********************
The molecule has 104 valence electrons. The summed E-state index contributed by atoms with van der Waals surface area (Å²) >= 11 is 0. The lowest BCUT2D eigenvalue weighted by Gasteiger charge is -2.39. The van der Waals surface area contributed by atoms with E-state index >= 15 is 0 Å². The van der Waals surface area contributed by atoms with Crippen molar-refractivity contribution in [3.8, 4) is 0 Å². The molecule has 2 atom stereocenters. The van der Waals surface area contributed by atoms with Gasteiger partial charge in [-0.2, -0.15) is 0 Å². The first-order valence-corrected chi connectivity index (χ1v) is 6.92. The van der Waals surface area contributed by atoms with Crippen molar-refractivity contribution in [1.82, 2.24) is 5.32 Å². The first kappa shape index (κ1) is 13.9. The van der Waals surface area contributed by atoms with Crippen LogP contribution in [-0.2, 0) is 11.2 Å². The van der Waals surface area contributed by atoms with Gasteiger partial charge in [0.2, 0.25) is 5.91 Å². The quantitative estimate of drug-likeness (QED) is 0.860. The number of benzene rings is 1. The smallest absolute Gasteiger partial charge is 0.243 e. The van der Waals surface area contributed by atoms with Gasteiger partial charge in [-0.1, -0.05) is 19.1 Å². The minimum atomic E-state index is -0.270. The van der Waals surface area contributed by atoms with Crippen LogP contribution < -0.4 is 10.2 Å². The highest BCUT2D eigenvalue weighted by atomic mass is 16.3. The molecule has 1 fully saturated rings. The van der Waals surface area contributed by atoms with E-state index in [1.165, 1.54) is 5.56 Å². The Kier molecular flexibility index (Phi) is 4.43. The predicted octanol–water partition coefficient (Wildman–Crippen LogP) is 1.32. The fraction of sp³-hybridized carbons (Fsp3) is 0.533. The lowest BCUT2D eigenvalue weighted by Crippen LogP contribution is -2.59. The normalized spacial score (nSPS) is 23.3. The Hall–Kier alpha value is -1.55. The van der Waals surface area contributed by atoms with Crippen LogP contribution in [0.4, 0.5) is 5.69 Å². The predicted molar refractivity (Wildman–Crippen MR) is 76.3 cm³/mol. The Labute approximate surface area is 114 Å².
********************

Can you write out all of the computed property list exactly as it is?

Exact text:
The molecule has 104 valence electrons. The summed E-state index contributed by atoms with van der Waals surface area (Å²) >= 11 is 0. The lowest BCUT2D eigenvalue weighted by Gasteiger charge is -2.39. The van der Waals surface area contributed by atoms with E-state index >= 15 is 0 Å². The van der Waals surface area contributed by atoms with Crippen molar-refractivity contribution in [3.8, 4) is 0 Å². The molecule has 2 atom stereocenters. The van der Waals surface area contributed by atoms with Gasteiger partial charge in [-0.2, -0.15) is 0 Å². The first-order valence-corrected chi connectivity index (χ1v) is 6.92. The van der Waals surface area contributed by atoms with Crippen molar-refractivity contribution in [1.82, 2.24) is 5.32 Å². The first kappa shape index (κ1) is 13.9. The van der Waals surface area contributed by atoms with Crippen LogP contribution in [-0.2, 0) is 11.2 Å². The van der Waals surface area contributed by atoms with Gasteiger partial charge in [0.2, 0.25) is 5.91 Å². The quantitative estimate of drug-likeness (QED) is 0.860. The number of benzene rings is 1. The smallest absolute Gasteiger partial charge is 0.243 e. The van der Waals surface area contributed by atoms with Gasteiger partial charge in [-0.1, -0.05) is 19.1 Å². The minimum atomic E-state index is -0.270. The van der Waals surface area contributed by atoms with Crippen LogP contribution < -0.4 is 10.2 Å². The highest BCUT2D eigenvalue weighted by atomic mass is 16.3. The molecule has 1 fully saturated rings. The van der Waals surface area contributed by atoms with E-state index in [1.165, 1.54) is 5.56 Å². The Kier molecular flexibility index (Phi) is 4.43. The predicted octanol–water partition coefficient (Wildman–Crippen LogP) is 1.32. The fraction of sp³-hybridized carbons (Fsp3) is 0.533. The lowest BCUT2D eigenvalue weighted by Crippen LogP contribution is -2.59. The normalized spacial score (nSPS) is 23.3. The Hall–Kier alpha value is -1.55. The van der Waals surface area contributed by atoms with Crippen LogP contribution in [0.4, 0.5) is 5.69 Å². The predicted molar refractivity (Wildman–Crippen MR) is 76.3 cm³/mol. The Labute approximate surface area is 114 Å².